When I was a kid, the best part of summer was walking with my mom to an empty lot a few blocks from where we lived. A guy would park a truck in the lot and sell fresh fruits and vegetables, weighing them on a hanging scale and putting them in paper sacks.
When cherries were in season, my mom would buy some for me. I'd munch on them all the way home, spitting the seeds out as I went. By the time I got home, there were no more cherries.
I'm surprised a forest of cherry trees didn't sprout along our route.
When the nice folks at Northwest Cherry Growers asked if I wanted to be a #canbassador, I jumped at the chance. Enough cherries to do some canning? Count me it!
I'll admit that I might have eaten several pounds of cherries all on my own. But I didn't spit the seeds all over the living room. That would have been weird.
The rest of the cherries were pitted and divided up for several different recipes. My two favorites were a smooth cherry jam, and some brandied cherries.
I also made a Luxardo cherry recipe that was good, but not perfect. I think it would have been better with tart cherries, or perhaps I need to tweak the sweet/tart ratio.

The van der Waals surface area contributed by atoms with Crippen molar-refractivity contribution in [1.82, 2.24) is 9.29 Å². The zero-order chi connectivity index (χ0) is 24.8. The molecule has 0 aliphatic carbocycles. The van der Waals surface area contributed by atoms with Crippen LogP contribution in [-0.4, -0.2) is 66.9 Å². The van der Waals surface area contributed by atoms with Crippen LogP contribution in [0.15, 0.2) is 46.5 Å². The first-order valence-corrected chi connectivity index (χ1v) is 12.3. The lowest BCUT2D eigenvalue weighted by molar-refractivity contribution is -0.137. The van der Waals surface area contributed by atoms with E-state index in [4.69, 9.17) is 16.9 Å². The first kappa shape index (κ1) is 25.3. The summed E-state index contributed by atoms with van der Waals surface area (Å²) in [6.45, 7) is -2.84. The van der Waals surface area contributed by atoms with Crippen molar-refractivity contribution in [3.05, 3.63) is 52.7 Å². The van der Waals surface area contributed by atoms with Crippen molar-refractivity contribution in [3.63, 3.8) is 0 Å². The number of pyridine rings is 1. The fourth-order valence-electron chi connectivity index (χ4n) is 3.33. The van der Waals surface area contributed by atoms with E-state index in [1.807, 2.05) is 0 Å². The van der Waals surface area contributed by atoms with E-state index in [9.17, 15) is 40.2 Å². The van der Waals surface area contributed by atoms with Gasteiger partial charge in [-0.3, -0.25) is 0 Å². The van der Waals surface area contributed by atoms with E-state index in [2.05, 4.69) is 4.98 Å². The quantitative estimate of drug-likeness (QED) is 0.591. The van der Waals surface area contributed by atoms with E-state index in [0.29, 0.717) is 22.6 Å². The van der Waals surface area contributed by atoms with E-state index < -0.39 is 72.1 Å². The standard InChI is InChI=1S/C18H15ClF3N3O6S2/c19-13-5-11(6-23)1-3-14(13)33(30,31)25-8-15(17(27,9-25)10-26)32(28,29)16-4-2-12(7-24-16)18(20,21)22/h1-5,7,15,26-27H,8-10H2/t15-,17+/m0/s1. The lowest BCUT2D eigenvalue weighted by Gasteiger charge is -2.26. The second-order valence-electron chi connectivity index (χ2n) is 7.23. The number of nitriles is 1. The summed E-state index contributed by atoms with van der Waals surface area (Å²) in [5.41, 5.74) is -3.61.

If you like Luxardo cherries, though, that recipe is a great starting place. Check it out!
The recipes I'm posting here were based loosely on some that I found on the Northwest Cherries site, but I cut back on the quantities so I could try more recipes.
Since I made so little of each recipe, I didn't actually can them for preserving, though. I tossed them into the refrigerator and started using them right away.
The great thing about making recipes for use "now" rather than canning is that you can adjust the sugar and acid to your taste, rather than for preservation. If you're making vast quantities of foods for long-term, non-refrigerated storage, make sure you're using a recipe from a trusted food preservation source. There's no sense spending the time and money to make a dozens of jars of jam, only to find they've molded in the jars when you open them.
Yeah, my mom made moldy jam once. It wasn't pretty.
First, I made some brandied cherries. Like this:
Based on a recipe from Northwest Cherry Growers.
Oooooh, this was so good.
I used these as a topping for ice cream. Adults only, of course. They'd also be nice in cocktails, but for that I'd suggest not chopping the cherries.
- 1 pound sweet red cherries, pitted, stemmed, and roughly chopped
- 1/2 cup sugar
- 2 tablespoons lemon juice
- 1/4 cup brandy